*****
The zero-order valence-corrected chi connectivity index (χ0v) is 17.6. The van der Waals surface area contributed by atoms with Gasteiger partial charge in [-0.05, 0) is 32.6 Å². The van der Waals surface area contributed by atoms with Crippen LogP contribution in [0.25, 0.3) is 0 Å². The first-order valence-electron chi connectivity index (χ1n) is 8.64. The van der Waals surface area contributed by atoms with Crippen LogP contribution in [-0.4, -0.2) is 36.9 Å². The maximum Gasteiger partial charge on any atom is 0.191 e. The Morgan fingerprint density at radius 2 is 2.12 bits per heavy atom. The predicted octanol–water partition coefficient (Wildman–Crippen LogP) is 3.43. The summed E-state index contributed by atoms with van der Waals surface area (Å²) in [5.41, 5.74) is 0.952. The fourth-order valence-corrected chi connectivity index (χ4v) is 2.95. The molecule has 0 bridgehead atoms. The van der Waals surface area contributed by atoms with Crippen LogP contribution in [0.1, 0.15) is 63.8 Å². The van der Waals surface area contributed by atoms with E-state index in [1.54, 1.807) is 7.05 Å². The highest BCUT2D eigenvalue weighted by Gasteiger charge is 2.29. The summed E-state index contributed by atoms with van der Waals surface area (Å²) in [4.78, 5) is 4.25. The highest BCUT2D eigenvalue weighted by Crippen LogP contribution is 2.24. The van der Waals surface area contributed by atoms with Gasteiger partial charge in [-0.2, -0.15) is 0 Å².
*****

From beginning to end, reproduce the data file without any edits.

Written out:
The zero-order valence-corrected chi connectivity index (χ0v) is 17.6. The van der Waals surface area contributed by atoms with Gasteiger partial charge in [-0.05, 0) is 32.6 Å². The van der Waals surface area contributed by atoms with Crippen LogP contribution in [0.25, 0.3) is 0 Å². The first-order valence-electron chi connectivity index (χ1n) is 8.64. The van der Waals surface area contributed by atoms with Crippen LogP contribution in [-0.4, -0.2) is 36.9 Å². The maximum Gasteiger partial charge on any atom is 0.191 e. The Morgan fingerprint density at radius 2 is 2.12 bits per heavy atom. The predicted octanol–water partition coefficient (Wildman–Crippen LogP) is 3.43. The summed E-state index contributed by atoms with van der Waals surface area (Å²) in [5.41, 5.74) is 0.952. The fourth-order valence-corrected chi connectivity index (χ4v) is 2.95. The molecule has 0 bridgehead atoms. The van der Waals surface area contributed by atoms with Crippen LogP contribution in [0.1, 0.15) is 63.8 Å². The van der Waals surface area contributed by atoms with E-state index in [1.54, 1.807) is 7.05 Å². The highest BCUT2D eigenvalue weighted by Gasteiger charge is 2.29. The summed E-state index contributed by atoms with van der Waals surface area (Å²) in [4.78, 5) is 4.25. The highest BCUT2D eigenvalue weighted by Crippen LogP contribution is 2.24. The van der Waals surface area contributed by atoms with Gasteiger partial charge in [-0.2, -0.15) is 0 Å².